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1.
Cochrane Database of Systematic Reviews ; 2022(8), 2022.
Article in English | EMBASE | ID: covidwho-1981527

ABSTRACT

Objectives: This is a protocol for a Cochrane Review (intervention). The objectives are as follows:. To assess the effects of molnupiravir in people with confirmed SARS-CoV-2 infection and mild-to-moderate symptoms, with or without risk factors for severe disease.

2.
Emergencias ; 34(4):305-307, 2022.
Article in Spanish | Web of Science | ID: covidwho-1976283
3.
S Afr Med J ; 111(10): 934-937, 2021 08 17.
Article in English | MEDLINE | ID: covidwho-1478412

ABSTRACT

Some clinicians prescribe ivermectin for COVID-19 despite a lack of support from any credible South African professional body. They argue that when faced by clinical urgency, weak signals of efficacy should trigger action if harm is unlikely. Several recent reviews found an apparent mortality benefit by including studies at high risk of bias and with active rather than placebo controls. If these studies are discounted, the pooled mortality effect is no longer statistically significant, and evidence of benefit is very weak. Relying on this evidence could cause clinical harm if used to justify vaccine hesitancy. Clinicians remain responsible for ensuring that guidance they follow is both legitimate and reliable. In the ivermectin debate, evidence-based medicine (EBM) principles have largely been ignored under the guise thatin a pandemic the 'rules are different', probably to the detriment of vulnerable patients and certainly to the detriment of the profession's image. Medical schools and professional interest groups are responsible for transforming EBM from a taught but seldom-used tool into a process of lifelong learning, promoting a consistent call for evidence-based and unconflicted debate integral to clinical practice.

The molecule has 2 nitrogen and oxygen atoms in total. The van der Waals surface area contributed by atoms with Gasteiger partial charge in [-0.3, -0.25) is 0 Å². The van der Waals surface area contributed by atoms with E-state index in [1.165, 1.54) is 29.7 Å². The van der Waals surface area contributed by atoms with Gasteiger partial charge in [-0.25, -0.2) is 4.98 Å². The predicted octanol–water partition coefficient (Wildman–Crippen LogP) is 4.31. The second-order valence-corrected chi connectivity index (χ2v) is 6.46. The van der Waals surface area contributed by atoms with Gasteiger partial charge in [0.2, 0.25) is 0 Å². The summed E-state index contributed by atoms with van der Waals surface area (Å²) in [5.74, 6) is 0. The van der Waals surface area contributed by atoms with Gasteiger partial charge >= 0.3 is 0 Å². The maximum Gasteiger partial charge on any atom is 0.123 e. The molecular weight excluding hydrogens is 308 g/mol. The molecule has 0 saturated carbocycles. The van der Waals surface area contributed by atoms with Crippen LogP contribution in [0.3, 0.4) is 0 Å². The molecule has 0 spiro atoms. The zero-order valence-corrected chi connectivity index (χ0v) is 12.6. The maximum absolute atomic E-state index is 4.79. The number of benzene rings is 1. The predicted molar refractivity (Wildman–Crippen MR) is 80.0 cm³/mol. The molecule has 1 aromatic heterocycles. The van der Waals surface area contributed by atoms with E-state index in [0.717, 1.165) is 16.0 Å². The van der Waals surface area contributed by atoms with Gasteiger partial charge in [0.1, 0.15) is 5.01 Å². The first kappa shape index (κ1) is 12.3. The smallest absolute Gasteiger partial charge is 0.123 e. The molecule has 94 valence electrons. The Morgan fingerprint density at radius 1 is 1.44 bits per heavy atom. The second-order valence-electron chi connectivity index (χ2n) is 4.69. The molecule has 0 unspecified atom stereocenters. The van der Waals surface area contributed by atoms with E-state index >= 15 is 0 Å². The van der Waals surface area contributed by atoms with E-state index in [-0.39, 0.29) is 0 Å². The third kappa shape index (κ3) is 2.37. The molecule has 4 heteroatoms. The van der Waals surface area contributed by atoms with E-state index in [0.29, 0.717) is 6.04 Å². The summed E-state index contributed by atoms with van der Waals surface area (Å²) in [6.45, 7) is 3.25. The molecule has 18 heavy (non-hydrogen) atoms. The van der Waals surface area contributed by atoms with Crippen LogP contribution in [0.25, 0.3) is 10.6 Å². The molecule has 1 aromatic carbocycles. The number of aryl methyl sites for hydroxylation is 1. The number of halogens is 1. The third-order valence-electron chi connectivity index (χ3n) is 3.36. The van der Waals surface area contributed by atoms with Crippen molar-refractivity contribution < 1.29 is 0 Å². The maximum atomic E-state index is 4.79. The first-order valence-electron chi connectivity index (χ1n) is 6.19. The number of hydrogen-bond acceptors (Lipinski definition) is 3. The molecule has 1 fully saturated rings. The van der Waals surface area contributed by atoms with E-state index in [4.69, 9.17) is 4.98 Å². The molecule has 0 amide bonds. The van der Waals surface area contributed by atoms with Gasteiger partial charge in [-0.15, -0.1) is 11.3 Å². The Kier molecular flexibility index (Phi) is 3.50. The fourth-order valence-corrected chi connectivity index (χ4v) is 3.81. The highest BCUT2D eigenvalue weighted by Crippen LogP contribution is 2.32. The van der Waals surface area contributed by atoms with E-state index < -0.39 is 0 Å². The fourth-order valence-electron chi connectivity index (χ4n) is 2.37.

Subject(s)
COVID-19/drug therapy , Ivermectin/administration & dosage , Practice Patterns, Physicians'/standards , /psychology , COVID-19 Vaccines/administration & dosage , Evidence-Based Medicine/standards , Humans , Ivermectin/adverse effects , Research Design , South Africa
4.
S Afr Med J ; 111(3): 227-233, 2021 03 02.
Article in English | MEDLINE | ID: covidwho-1178552

ABSTRACT